NEWS FLASH! – Will Bright Futures

Grow Dim for Some Florida Students?

Posted on Apr 1, 2019 4:08:32 PM

On March 6th, the Florida Senate Committee on Education unanimously approved a Senate bill (SB 190) which changes Bright Futures Scholarship (BFS) awards. There are still legislative hurdles to overcome before it could be presented to the governor for his signature, but its unanimous, bipartisan passage in committee strongly suggests that it – or something closely comparable – will eventually become law.

As SB 190 is currently written, the changes would take effect in the 2020-21 school year – impacting current sophomores and younger students – in a “mixed bag” of good and bad for students. Of greatest immediate effects on Florida students are the changes to the SAT score requirement:

 

Florida Academic Scholar

Florida Medallion Scholar

 

100% tuition

75% tuition

Current SAT Requirement

1290

1170

Proposed SAT Requirement

1330

1200

Current ACT Requirement

29

26

Proposed ACT Requirement

29

25

SAT vs. ACT: Which is better for your child? (PDF)

The SAT adjustments were needed because state law requires BFS recipients to have test scores that meet certain national percentiles, and, according to College Board, 1330 on the “new” SAT released in March, 2016 is the same percentile (89%) as 1290 on SATs administered prior to March, 2016; similarly, 1200 on the new SAT is the same percentile (75%) as 1170 on the old SAT.  The ACT score requirement will not change because the currently required score of 29 approximates the 89th percentile needed for the higher scholarship, while the ACT score needed to qualify for the lower scholarship might actually drop from its current 26 to 25. These scores are based on the SAT-ACT concordance released by both testing agencies last year.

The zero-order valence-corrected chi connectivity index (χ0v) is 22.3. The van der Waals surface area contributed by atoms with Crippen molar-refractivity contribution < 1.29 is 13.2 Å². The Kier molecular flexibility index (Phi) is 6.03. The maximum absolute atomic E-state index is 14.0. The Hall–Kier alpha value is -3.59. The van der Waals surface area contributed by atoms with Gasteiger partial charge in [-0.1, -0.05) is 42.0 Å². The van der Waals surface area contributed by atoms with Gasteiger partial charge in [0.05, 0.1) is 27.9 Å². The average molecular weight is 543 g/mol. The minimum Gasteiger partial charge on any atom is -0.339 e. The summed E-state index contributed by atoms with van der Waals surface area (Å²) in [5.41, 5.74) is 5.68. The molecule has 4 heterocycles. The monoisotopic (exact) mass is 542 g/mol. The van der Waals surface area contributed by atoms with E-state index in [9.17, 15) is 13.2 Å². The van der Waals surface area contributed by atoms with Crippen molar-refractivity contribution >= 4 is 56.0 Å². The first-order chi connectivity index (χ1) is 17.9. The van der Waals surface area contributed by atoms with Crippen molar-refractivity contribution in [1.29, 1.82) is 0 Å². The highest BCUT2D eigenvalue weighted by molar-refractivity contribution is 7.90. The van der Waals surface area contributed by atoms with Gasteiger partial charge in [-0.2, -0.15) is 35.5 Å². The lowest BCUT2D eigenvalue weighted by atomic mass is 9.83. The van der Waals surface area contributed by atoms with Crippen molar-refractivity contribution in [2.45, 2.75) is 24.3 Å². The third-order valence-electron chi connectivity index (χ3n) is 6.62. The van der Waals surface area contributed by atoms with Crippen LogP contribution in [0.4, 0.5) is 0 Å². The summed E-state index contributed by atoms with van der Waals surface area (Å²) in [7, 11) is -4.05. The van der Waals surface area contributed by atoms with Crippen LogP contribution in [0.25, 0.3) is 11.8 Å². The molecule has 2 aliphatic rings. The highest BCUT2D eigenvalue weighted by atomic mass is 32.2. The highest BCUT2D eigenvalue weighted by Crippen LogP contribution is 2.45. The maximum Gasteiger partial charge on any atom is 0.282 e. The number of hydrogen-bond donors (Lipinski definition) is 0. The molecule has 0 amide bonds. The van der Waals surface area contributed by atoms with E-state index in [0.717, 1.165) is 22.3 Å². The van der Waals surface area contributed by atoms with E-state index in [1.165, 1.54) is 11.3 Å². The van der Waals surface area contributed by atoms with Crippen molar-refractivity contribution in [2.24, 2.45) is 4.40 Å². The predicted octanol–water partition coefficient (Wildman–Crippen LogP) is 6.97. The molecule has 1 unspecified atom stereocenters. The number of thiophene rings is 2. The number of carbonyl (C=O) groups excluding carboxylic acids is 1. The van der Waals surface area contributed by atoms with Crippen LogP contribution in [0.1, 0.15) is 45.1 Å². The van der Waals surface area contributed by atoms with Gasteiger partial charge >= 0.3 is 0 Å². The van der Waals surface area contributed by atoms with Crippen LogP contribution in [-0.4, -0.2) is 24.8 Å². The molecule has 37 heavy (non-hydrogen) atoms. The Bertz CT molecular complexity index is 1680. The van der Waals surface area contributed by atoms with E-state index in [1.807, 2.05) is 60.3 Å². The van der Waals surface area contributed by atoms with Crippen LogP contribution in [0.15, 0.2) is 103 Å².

Florida State Senator Kelli Stargel, R-Lakeland, who sponsored SB 190, stated that the percentile changes resulting from the new SAT means that some Florida students have been earning BFSs with scores lower than the state intended and that state law mandates. She has  admitted that “ultimately … it would be a little more difficult” to qualify for a BFS if SB 190 passes.

One other thing of note about SB 190 — Students have five years after high school graduation – instead of the current two years – to start using a BFS.

The increased SAT score requirement highlights the need for effective SAT preparation to qualify for a BFS. Helping students do well on the SAT and ACT is one of our specialties, so call us today, and let’s get started planning for your success.

SAT vs. ACT: Which test is better for you?


Topics: ACT SAT Test ACT/SAT Bright Futures Scholarship

 

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